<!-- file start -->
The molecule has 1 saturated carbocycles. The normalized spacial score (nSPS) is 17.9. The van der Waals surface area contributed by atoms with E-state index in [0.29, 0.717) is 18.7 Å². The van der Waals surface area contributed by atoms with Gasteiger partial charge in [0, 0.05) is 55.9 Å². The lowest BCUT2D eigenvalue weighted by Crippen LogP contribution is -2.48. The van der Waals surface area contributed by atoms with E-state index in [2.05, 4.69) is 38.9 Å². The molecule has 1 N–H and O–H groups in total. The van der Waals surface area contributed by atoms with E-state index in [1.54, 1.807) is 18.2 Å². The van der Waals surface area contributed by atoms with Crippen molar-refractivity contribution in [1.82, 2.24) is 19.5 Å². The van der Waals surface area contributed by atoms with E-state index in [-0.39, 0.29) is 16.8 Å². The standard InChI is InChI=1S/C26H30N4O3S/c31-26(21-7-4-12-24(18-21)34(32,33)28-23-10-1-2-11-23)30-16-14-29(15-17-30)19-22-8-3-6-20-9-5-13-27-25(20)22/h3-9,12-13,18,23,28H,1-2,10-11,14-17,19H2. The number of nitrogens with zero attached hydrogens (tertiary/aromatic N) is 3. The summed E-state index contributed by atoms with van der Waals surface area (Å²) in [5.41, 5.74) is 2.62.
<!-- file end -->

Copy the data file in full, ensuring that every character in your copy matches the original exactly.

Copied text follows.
The molecule has 1 saturated carbocycles. The normalized spacial score (nSPS) is 17.9. The van der Waals surface area contributed by atoms with E-state index in [0.29, 0.717) is 18.7 Å². The van der Waals surface area contributed by atoms with Gasteiger partial charge in [0, 0.05) is 55.9 Å². The lowest BCUT2D eigenvalue weighted by Crippen LogP contribution is -2.48. The van der Waals surface area contributed by atoms with E-state index in [2.05, 4.69) is 38.9 Å². The molecule has 1 N–H and O–H groups in total. The van der Waals surface area contributed by atoms with E-state index in [1.54, 1.807) is 18.2 Å². The van der Waals surface area contributed by atoms with Crippen molar-refractivity contribution in [1.82, 2.24) is 19.5 Å². The van der Waals surface area contributed by atoms with E-state index in [-0.39, 0.29) is 16.8 Å². The standard InChI is InChI=1S/C26H30N4O3S/c31-26(21-7-4-12-24(18-21)34(32,33)28-23-10-1-2-11-23)30-16-14-29(15-17-30)19-22-8-3-6-20-9-5-13-27-25(20)22/h3-9,12-13,18,23,28H,1-2,10-11,14-17,19H2. The number of nitrogens with zero attached hydrogens (tertiary/aromatic N) is 3. The summed E-state index contributed by atoms with van der Waals surface area (Å²) in [5.41, 5.74) is 2.62.